As part of the Web development process, Web developers are confronted with evaluating the usability of Web interfaces (i.e. Web sites and applications). Typically, a combination of manual methods and automatic tools are used for an effective Web site evaluation -- e.g. manual inspection is needed to supplement automatic validation tool results (owan 2000). However, Web projects are highly affected by their fast paced life cycles, leaving little room for full evaluations. Other major factors contributing to this situation are low budgeting…… [Read More]

References

Bailey, R.W., Allan, R.W., AND Raiello, P. (1992). Usability Testing vs. Heuristic Evaluation: A Head-to-Head Comparison. In Proceedings of the Human Factors Society 36th Annual Meeting. Human Factors Society, Santa Monica, CA. 409-413.

Bevan, N., Barnum, C., Cockton, G., Nielsen, J., Spool, J., AND Wixon, D. (2003). The "Magic Number 5": Is it Enough for Web Testing? In the CHI'03 Extended Abstracts on Human Factors in Computing Systems, Cockton, G., and Korhonen, P., Eds. ACM, New York, NY. 698 -- 699.

Brajnik, G. (2000). Automatic Web Usability Evaluation: What Needs to be Done? In Proceedings of the 6th Conference on Human Factors and the Web, Austin, Texas. http://www.tri.sbc.com/hfweb/brajnik/hfweb-brajnik.html.

Chaudhary, A. (2008).Video Annotation Tools. Master's thesis, Department of Computer Science, Texas A&M University, College Station, TX.
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Wide Web Is Available Around

Words: 14250 Length: 52 Pages Document Type: Essay Paper #: 14951486

The reward for the effort of learning is access to a vocabulary that is shared by a very large population across all industries globally" (p. 214). Moreover, according to Bell, because UML is a language rather than a methodology, practitioners who are familiar with UML can join a project at any point from anywhere in the world and become productive right away. Therefore, Web applications that are built using UML provide a useful approach to helping professionals gain access to the information they need when they need it.

Overview of the Study

This paper used a five-chapter format to achieve the above-stated research purpose. Chapter one of the study was used to introduce the topic under consideration, provide a statement of the problem, the purpose of the study and its importance of the study. Chapter two of the study provides a review of the related peer-reviewed and scholarly literature concerning…… [Read More]

Reference:

Domain Specifications

Specification Name:

Ontology Definition Metamodel (ODM)

Description:
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Expert Systems and Neural Networks

Words: 5427 Length: 20 Pages Document Type: Essay Paper #: 89110827

Expert Systems and Neural Networks

The Development and Limitations of Expert Systems and Neural Networks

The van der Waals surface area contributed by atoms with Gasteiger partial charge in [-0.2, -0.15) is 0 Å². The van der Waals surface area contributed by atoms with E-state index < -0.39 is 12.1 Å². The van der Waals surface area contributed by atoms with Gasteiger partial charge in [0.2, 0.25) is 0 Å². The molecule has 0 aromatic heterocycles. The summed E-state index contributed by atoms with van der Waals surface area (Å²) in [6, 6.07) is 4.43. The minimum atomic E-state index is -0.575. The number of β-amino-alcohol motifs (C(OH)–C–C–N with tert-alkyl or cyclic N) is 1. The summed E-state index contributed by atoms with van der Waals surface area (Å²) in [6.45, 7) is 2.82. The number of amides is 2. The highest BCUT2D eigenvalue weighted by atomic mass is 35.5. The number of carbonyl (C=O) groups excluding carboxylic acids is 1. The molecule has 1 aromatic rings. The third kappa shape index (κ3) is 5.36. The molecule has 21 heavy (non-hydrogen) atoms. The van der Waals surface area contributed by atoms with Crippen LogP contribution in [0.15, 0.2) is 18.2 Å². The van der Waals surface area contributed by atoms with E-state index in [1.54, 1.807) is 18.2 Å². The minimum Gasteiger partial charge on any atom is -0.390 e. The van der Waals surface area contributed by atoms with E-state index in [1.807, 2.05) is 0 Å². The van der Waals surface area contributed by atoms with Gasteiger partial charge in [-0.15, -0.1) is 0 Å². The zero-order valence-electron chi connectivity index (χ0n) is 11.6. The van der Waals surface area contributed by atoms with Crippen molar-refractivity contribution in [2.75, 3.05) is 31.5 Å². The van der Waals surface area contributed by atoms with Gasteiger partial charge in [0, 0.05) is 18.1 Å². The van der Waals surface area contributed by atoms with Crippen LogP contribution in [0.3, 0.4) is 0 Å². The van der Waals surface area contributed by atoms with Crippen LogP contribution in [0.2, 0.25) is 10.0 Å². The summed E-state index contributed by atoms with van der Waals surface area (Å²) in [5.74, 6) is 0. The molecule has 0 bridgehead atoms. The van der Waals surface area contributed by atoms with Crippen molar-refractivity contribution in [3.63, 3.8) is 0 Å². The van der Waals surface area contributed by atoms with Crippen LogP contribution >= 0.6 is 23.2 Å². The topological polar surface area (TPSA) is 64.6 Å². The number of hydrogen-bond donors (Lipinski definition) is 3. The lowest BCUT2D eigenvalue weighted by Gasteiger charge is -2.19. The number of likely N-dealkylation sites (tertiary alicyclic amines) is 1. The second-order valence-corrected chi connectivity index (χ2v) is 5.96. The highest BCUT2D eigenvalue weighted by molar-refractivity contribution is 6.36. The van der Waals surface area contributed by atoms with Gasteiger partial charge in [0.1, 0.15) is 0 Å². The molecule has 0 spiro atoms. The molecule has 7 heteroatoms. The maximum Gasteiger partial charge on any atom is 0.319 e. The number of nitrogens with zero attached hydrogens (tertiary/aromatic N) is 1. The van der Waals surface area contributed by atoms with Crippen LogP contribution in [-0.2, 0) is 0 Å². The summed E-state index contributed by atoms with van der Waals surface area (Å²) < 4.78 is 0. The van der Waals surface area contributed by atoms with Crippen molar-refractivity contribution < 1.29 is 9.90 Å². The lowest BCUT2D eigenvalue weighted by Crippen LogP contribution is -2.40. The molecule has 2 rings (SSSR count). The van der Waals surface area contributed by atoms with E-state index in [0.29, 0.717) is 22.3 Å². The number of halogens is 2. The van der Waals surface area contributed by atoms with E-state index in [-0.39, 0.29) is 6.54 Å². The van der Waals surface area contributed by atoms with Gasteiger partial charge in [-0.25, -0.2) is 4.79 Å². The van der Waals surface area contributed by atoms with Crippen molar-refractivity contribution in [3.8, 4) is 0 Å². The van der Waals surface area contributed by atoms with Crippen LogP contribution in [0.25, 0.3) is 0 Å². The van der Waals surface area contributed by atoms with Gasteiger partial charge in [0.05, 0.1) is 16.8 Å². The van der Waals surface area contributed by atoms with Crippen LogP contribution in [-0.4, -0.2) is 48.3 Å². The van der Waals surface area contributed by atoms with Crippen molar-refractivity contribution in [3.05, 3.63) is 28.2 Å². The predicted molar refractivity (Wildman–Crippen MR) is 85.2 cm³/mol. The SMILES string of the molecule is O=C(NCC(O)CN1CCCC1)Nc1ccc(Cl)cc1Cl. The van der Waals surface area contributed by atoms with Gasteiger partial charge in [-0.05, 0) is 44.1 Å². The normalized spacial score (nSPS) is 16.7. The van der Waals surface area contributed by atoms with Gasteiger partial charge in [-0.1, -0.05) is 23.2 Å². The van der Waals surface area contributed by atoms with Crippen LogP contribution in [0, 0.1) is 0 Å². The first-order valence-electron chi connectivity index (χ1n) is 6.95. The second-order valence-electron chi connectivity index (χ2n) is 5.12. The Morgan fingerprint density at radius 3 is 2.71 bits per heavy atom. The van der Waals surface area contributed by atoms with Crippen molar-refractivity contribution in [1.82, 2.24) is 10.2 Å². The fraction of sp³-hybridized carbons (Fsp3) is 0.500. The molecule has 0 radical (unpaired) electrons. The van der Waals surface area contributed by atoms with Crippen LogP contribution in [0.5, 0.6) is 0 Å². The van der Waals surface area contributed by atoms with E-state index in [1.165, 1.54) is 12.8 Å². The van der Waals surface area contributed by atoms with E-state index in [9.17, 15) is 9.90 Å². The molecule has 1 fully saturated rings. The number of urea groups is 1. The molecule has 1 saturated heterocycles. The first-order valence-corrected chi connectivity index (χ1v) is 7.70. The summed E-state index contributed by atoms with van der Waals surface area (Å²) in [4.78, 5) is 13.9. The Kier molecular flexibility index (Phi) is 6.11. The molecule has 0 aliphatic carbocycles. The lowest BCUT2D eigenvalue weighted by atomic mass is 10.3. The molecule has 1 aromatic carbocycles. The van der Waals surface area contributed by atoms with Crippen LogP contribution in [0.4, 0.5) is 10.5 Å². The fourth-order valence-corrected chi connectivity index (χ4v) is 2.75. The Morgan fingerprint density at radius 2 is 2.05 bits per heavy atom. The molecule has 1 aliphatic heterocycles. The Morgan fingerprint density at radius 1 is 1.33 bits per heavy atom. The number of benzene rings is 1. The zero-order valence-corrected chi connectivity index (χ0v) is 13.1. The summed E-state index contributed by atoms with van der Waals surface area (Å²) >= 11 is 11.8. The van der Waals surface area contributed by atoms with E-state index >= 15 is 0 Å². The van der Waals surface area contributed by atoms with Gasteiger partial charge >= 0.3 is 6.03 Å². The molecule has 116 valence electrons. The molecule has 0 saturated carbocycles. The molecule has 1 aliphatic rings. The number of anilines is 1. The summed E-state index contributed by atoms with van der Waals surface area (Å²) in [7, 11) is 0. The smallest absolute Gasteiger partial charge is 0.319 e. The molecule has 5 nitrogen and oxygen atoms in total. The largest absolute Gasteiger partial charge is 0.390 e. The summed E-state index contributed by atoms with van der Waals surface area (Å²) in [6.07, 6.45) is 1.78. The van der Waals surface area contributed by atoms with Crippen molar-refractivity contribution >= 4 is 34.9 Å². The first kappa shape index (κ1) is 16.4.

The human experience demands a constant series of decisions to survive in a hostile environment. The question of "fight or flight" and similar decisions has been translated into computer-based models by using the now-famous "if-then" programming command that has evolved into the promising field of artificial intelligence. In fact, in their groundbreaking work, Newell and Simon (1972) showed that much human problem solving could be expressed in terms of such "if-then" types of production rules. This discovery helped to launch the field of intelligent computer systems (Coovert & Doorsey 2003). Since that time, a number of expert and other intelligent systems have been used to model, capture, and support human decision making in an increasingly diverse range of disciplines; however, traditional rule-based systems are limited by several fundamental constraints, including the fact that human experts…… [Read More]

Works Cited

Bainbridge, William Sims, Edward E. Brent, Kathleen M. Carley et al. (1994). Artificial Social

Intelligence. Annual Review of Sociology, 20, 407.

Berry, Frances Stokes, William D. Berry and Stephen K. Foster. (1998). The Determinants of Success in Implementing an Expert System in State Government. Public Administration

Review, 58(4):293.
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Adobe Photoshop Software Analysis Adobe Photoshop Is

Words: 636 Length: 2 Pages Document Type: Essay Paper #: 59483268

Adobe Photoshop Software Analysis

Adobe Photoshop is a graphics editing program developed and published by Adobe Systems Incorporated (ASI, 2007, p.3). The program allows for not only the storage of images, but the alteration or manipulation of these images within the program environment. Adobe Photoshop features a significantly flexible and easily read format which allows for the program to be widely-utilized in the field of graphics editing in a way that allows both computer novices and experts to enjoy the quality and features of the program. To date, Adobe Photoshop is likely the fullest featured and most highly respected commercial image-processing bitmap manipulation program in the PC and Macintosh worlds, and its wide distribution has meant that image data is often left in the PSD format and may persist in this form after the original image data is long gone (EGFF, 2011, p.1).